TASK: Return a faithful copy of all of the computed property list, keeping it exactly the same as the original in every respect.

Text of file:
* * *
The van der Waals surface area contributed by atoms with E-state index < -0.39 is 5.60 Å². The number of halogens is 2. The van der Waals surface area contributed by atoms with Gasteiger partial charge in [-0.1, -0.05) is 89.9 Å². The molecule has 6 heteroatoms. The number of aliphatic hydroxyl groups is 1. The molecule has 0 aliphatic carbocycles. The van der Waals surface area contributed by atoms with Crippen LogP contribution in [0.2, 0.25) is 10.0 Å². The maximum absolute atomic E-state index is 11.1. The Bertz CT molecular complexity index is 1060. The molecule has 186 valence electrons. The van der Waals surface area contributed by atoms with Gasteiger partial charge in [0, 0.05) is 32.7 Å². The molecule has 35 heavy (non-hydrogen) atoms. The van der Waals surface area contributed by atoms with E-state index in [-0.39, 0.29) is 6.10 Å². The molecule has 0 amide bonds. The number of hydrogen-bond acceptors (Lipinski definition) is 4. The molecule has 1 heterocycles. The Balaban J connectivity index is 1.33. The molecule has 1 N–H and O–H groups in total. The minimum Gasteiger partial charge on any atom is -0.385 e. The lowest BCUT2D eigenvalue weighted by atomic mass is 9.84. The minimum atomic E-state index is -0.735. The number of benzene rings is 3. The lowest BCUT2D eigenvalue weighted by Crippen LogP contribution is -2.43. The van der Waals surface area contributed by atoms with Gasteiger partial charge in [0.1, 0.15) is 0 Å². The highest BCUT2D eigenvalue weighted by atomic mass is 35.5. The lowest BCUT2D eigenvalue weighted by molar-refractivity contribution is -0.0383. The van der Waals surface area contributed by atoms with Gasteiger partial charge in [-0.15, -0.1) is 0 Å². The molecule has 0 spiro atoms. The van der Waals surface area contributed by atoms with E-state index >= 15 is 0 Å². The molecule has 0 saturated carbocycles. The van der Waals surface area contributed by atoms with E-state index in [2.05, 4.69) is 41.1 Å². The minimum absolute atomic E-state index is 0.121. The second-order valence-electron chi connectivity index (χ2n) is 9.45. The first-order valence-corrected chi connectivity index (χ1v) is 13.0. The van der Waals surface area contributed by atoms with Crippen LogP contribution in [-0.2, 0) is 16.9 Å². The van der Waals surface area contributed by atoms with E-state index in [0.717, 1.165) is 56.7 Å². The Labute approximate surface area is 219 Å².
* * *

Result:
The van der Waals surface area contributed by atoms with E-state index < -0.39 is 5.60 Å². The number of halogens is 2. The van der Waals surface area contributed by atoms with Gasteiger partial charge in [-0.1, -0.05) is 89.9 Å². The molecule has 6 heteroatoms. The number of aliphatic hydroxyl groups is 1. The molecule has 0 aliphatic carbocycles. The van der Waals surface area contributed by atoms with Crippen LogP contribution in [0.2, 0.25) is 10.0 Å². The maximum absolute atomic E-state index is 11.1. The Bertz CT molecular complexity index is 1060. The molecule has 186 valence electrons. The van der Waals surface area contributed by atoms with Gasteiger partial charge in [0, 0.05) is 32.7 Å². The molecule has 35 heavy (non-hydrogen) atoms. The van der Waals surface area contributed by atoms with E-state index in [-0.39, 0.29) is 6.10 Å². The molecule has 0 amide bonds. The number of hydrogen-bond acceptors (Lipinski definition) is 4. The molecule has 1 heterocycles. The Balaban J connectivity index is 1.33. The molecule has 1 N–H and O–H groups in total. The minimum Gasteiger partial charge on any atom is -0.385 e. The lowest BCUT2D eigenvalue weighted by atomic mass is 9.84. The minimum atomic E-state index is -0.735. The number of benzene rings is 3. The lowest BCUT2D eigenvalue weighted by Crippen LogP contribution is -2.43. The van der Waals surface area contributed by atoms with Gasteiger partial charge in [0.1, 0.15) is 0 Å². The highest BCUT2D eigenvalue weighted by atomic mass is 35.5. The lowest BCUT2D eigenvalue weighted by molar-refractivity contribution is -0.0383. The van der Waals surface area contributed by atoms with Gasteiger partial charge in [-0.15, -0.1) is 0 Å². The molecule has 0 spiro atoms. The van der Waals surface area contributed by atoms with E-state index >= 15 is 0 Å². The molecule has 0 saturated carbocycles. The van der Waals surface area contributed by atoms with E-state index in [2.05, 4.69) is 41.1 Å². The minimum absolute atomic E-state index is 0.121. The second-order valence-electron chi connectivity index (χ2n) is 9.45. The first-order valence-corrected chi connectivity index (χ1v) is 13.0. The van der Waals surface area contributed by atoms with Crippen LogP contribution in [-0.2, 0) is 16.9 Å². The van der Waals surface area contributed by atoms with E-state index in [0.717, 1.165) is 56.7 Å². The Labute approximate surface area is 219 Å².